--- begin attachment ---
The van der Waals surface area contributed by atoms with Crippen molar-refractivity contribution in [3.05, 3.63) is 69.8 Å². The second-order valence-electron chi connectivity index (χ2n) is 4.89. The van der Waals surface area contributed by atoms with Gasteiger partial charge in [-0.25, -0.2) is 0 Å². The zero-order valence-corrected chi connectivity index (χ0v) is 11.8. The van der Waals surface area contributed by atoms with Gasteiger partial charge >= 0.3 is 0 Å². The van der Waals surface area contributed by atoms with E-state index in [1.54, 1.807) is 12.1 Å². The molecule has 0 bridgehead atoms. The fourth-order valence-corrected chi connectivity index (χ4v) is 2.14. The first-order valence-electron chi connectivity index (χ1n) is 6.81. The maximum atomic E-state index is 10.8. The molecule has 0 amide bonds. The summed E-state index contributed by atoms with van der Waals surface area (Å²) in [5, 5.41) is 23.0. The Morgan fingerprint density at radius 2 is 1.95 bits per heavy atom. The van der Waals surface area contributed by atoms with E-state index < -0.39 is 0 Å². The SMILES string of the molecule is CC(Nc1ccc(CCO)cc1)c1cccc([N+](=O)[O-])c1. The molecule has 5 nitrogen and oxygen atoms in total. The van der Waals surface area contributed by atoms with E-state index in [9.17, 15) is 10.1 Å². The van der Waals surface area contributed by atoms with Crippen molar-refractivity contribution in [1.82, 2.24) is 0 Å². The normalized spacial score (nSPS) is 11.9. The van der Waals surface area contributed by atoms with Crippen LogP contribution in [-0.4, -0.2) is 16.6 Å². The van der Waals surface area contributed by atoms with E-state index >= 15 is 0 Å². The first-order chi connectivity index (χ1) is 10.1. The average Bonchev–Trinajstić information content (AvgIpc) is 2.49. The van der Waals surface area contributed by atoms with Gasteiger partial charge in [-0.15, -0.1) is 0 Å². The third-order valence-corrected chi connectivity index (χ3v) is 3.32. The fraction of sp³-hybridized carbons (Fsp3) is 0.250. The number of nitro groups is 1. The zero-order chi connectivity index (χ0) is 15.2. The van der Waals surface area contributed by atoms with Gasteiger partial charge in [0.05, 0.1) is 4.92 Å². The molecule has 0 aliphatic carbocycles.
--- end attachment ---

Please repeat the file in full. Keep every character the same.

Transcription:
The van der Waals surface area contributed by atoms with Crippen molar-refractivity contribution in [3.05, 3.63) is 69.8 Å². The second-order valence-electron chi connectivity index (χ2n) is 4.89. The van der Waals surface area contributed by atoms with Gasteiger partial charge in [-0.25, -0.2) is 0 Å². The zero-order valence-corrected chi connectivity index (χ0v) is 11.8. The van der Waals surface area contributed by atoms with Gasteiger partial charge >= 0.3 is 0 Å². The van der Waals surface area contributed by atoms with E-state index in [1.54, 1.807) is 12.1 Å². The molecule has 0 bridgehead atoms. The fourth-order valence-corrected chi connectivity index (χ4v) is 2.14. The first-order valence-electron chi connectivity index (χ1n) is 6.81. The maximum atomic E-state index is 10.8. The molecule has 0 amide bonds. The summed E-state index contributed by atoms with van der Waals surface area (Å²) in [5, 5.41) is 23.0. The Morgan fingerprint density at radius 2 is 1.95 bits per heavy atom. The van der Waals surface area contributed by atoms with E-state index < -0.39 is 0 Å². The SMILES string of the molecule is CC(Nc1ccc(CCO)cc1)c1cccc([N+](=O)[O-])c1. The molecule has 5 nitrogen and oxygen atoms in total. The van der Waals surface area contributed by atoms with E-state index in [9.17, 15) is 10.1 Å². The van der Waals surface area contributed by atoms with Crippen molar-refractivity contribution in [1.82, 2.24) is 0 Å². The normalized spacial score (nSPS) is 11.9. The van der Waals surface area contributed by atoms with Crippen LogP contribution in [-0.4, -0.2) is 16.6 Å². The van der Waals surface area contributed by atoms with E-state index >= 15 is 0 Å². The first-order chi connectivity index (χ1) is 10.1. The average Bonchev–Trinajstić information content (AvgIpc) is 2.49. The van der Waals surface area contributed by atoms with Gasteiger partial charge in [-0.15, -0.1) is 0 Å². The third-order valence-corrected chi connectivity index (χ3v) is 3.32. The fraction of sp³-hybridized carbons (Fsp3) is 0.250. The number of nitro groups is 1. The zero-order chi connectivity index (χ0) is 15.2. The van der Waals surface area contributed by atoms with Gasteiger partial charge in [0.05, 0.1) is 4.92 Å². The molecule has 0 aliphatic carbocycles.